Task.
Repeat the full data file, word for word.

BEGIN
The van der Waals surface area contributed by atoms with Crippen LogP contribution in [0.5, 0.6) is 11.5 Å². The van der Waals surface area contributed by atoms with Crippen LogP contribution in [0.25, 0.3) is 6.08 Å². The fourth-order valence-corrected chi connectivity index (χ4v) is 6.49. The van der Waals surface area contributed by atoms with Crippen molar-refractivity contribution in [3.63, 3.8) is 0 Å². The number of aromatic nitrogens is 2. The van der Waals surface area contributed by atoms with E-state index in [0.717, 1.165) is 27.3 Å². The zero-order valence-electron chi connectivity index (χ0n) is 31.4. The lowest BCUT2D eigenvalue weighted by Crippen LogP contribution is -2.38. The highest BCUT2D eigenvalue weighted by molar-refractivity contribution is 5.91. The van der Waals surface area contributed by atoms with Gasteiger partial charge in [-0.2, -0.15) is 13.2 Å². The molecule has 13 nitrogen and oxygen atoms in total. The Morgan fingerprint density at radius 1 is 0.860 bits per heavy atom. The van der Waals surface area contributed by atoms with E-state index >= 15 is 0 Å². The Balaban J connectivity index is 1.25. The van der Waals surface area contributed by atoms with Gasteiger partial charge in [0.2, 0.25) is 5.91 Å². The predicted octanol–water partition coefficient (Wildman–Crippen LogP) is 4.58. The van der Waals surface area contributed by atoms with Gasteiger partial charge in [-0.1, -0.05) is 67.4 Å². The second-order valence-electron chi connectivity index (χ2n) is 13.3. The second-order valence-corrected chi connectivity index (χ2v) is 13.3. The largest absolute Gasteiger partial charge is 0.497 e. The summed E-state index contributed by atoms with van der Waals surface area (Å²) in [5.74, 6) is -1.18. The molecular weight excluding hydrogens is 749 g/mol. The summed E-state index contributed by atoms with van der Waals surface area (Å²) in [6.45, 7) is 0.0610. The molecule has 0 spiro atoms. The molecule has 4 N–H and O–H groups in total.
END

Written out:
The van der Waals surface area contributed by atoms with Crippen LogP contribution in [0.5, 0.6) is 11.5 Å². The van der Waals surface area contributed by atoms with Crippen LogP contribution in [0.25, 0.3) is 6.08 Å². The fourth-order valence-corrected chi connectivity index (χ4v) is 6.49. The van der Waals surface area contributed by atoms with Crippen molar-refractivity contribution in [3.63, 3.8) is 0 Å². The number of aromatic nitrogens is 2. The van der Waals surface area contributed by atoms with E-state index in [0.717, 1.165) is 27.3 Å². The zero-order valence-electron chi connectivity index (χ0n) is 31.4. The lowest BCUT2D eigenvalue weighted by Crippen LogP contribution is -2.38. The highest BCUT2D eigenvalue weighted by molar-refractivity contribution is 5.91. The van der Waals surface area contributed by atoms with Gasteiger partial charge in [-0.2, -0.15) is 13.2 Å². The molecule has 13 nitrogen and oxygen atoms in total. The Morgan fingerprint density at radius 1 is 0.860 bits per heavy atom. The van der Waals surface area contributed by atoms with E-state index >= 15 is 0 Å². The Balaban J connectivity index is 1.25. The van der Waals surface area contributed by atoms with Gasteiger partial charge in [0.2, 0.25) is 5.91 Å². The predicted octanol–water partition coefficient (Wildman–Crippen LogP) is 4.58. The van der Waals surface area contributed by atoms with Gasteiger partial charge in [-0.1, -0.05) is 67.4 Å². The second-order valence-electron chi connectivity index (χ2n) is 13.3. The second-order valence-corrected chi connectivity index (χ2v) is 13.3. The largest absolute Gasteiger partial charge is 0.497 e. The summed E-state index contributed by atoms with van der Waals surface area (Å²) in [5.74, 6) is -1.18. The molecular weight excluding hydrogens is 749 g/mol. The summed E-state index contributed by atoms with van der Waals surface area (Å²) in [6.45, 7) is 0.0610. The molecule has 0 spiro atoms. The molecule has 4 N–H and O–H groups in total.